27 November 2012
Media Release: EDS on
27 November 2012
The Environmental Defence Society has welcomed the report of the Parliamentary Commissioner for the Environment on fracking.
“This report reveals the complexities of fracking, the reliance on high quality environmental management to prevent pollution and the gaps in the present regulatory settings,” said EDS Chairman Gary Taylor.
“It says that the industry has to do much more to obtain the “social licence to operate” - that is, acceptance from the broader community that it is following best practice. EDS agrees and it was pleasing to see reference to our earlier concerns about the way the sector “games” the RMA by unbundling required resource consents.
“It is important that resource consents are applied for and assessed together so the full implications of what is proposed can be known, instead of seeking consents stage by stage. We note that a second phase of the Commissioner’s investigations is proposed that will address these regulatory issues. That work should also explore the gaps in the current system where environmental effects and risks are dealt with by different agencies.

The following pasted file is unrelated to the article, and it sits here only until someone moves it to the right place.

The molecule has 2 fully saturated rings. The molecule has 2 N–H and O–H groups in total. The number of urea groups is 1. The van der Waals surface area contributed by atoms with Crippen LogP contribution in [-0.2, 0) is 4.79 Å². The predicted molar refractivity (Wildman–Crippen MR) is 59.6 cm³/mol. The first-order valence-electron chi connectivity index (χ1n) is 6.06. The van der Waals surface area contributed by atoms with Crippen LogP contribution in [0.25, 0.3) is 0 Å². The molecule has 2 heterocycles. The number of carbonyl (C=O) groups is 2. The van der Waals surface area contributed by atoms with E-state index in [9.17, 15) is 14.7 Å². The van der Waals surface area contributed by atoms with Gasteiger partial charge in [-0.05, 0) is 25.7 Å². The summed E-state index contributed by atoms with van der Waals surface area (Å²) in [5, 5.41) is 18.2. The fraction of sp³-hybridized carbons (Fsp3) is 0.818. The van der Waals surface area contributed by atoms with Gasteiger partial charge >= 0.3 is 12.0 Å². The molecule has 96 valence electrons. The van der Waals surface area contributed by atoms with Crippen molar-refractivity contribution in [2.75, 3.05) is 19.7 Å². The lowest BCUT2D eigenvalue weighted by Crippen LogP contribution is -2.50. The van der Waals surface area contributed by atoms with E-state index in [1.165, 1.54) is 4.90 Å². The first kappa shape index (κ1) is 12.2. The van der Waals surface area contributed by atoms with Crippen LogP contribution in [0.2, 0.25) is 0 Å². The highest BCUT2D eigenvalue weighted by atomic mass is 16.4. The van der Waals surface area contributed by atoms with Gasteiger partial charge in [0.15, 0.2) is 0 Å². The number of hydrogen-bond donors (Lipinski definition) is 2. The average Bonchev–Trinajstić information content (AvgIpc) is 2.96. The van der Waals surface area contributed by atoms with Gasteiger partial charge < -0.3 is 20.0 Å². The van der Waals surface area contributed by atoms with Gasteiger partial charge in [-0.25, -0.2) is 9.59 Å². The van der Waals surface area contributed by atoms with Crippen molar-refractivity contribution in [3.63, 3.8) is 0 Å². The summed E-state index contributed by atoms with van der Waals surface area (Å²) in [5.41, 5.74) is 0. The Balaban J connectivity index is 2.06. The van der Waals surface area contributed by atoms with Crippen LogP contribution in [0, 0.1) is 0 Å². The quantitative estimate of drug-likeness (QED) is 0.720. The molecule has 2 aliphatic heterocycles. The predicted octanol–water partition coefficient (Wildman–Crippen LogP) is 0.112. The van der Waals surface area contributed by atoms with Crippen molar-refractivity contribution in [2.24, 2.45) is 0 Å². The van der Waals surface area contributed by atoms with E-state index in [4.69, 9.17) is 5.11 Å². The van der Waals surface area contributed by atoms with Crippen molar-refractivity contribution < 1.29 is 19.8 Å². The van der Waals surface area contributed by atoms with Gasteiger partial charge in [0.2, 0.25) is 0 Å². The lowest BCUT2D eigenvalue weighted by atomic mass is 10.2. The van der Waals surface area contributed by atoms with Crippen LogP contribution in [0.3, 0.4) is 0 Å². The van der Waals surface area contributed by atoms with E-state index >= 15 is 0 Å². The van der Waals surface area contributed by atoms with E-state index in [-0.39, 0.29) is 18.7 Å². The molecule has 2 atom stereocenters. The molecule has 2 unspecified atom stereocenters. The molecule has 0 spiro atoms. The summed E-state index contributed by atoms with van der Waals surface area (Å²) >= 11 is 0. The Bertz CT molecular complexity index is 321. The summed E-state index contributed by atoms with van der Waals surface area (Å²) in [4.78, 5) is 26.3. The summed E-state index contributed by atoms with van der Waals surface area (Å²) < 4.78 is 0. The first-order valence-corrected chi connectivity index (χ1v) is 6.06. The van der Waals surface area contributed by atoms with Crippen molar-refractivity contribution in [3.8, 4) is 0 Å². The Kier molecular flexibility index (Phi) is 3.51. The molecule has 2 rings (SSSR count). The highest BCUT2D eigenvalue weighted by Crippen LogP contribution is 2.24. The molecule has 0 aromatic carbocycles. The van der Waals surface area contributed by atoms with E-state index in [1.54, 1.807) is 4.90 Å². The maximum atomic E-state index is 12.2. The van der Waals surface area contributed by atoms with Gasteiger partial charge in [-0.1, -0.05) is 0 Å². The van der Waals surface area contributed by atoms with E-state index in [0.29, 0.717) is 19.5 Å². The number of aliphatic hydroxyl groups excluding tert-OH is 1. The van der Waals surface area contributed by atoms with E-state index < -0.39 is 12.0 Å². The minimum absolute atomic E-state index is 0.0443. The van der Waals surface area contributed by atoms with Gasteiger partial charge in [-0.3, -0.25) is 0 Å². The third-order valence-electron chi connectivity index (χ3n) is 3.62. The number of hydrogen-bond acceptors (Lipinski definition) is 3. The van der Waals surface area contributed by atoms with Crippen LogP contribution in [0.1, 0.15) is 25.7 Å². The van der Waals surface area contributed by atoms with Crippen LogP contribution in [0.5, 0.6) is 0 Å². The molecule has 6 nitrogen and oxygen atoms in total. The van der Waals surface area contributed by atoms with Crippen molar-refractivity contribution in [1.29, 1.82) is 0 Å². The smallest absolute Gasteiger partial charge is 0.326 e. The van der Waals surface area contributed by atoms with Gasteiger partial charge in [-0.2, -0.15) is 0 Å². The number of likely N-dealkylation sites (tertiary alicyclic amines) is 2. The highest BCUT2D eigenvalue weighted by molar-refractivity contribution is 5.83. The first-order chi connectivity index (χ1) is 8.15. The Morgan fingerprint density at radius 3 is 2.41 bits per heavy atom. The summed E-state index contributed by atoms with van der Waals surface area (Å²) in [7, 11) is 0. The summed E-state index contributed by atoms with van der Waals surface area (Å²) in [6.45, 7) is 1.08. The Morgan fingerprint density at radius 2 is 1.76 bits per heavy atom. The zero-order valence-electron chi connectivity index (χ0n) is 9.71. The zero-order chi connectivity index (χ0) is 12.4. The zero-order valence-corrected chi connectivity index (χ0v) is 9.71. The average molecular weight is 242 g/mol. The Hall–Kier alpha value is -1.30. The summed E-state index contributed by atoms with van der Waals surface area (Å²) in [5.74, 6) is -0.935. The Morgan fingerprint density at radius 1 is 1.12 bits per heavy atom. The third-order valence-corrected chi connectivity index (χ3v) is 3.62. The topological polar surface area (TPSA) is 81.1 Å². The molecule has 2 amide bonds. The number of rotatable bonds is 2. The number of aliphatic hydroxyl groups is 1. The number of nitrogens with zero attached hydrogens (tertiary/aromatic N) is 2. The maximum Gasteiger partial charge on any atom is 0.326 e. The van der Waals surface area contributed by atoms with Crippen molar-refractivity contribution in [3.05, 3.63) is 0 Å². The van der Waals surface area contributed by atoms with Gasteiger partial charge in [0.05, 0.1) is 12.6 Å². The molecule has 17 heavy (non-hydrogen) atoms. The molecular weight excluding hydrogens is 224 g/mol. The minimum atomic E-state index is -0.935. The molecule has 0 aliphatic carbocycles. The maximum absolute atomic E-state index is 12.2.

“The Commissioner also addresses the overarching issue of climate change.
“Government support for the oil and gas sector represents a dangerous policy bias given the way it has gutted domestic climate change policy by measures that have reduced the price of carbon to a token quantum.
“If we are to have more oil and gas produced in New Zealand, we need to see more balanced policy settings in which carbon is properly priced and renewables are prioritised. The Commissioner should address this matter more thoroughly in her second report.
“We note that overall this report sets out the key issues relating to fracking in a coherent and fair way. Whether fracking is acceptable in a given location will depend on a number of variables, including the location characteristics, the competency of the explorer, the way wastewater is disposed of and whether there is potential for aquifer contamination.
“This is not a green light for fracking but is a timely wake-up call for early reform of fracking consenting and monitoring.
“Most significantly of all, it reinforces the need for a rethink about New Zealand’s strategic response to the big challenge of climate change,” Mr Taylor concluded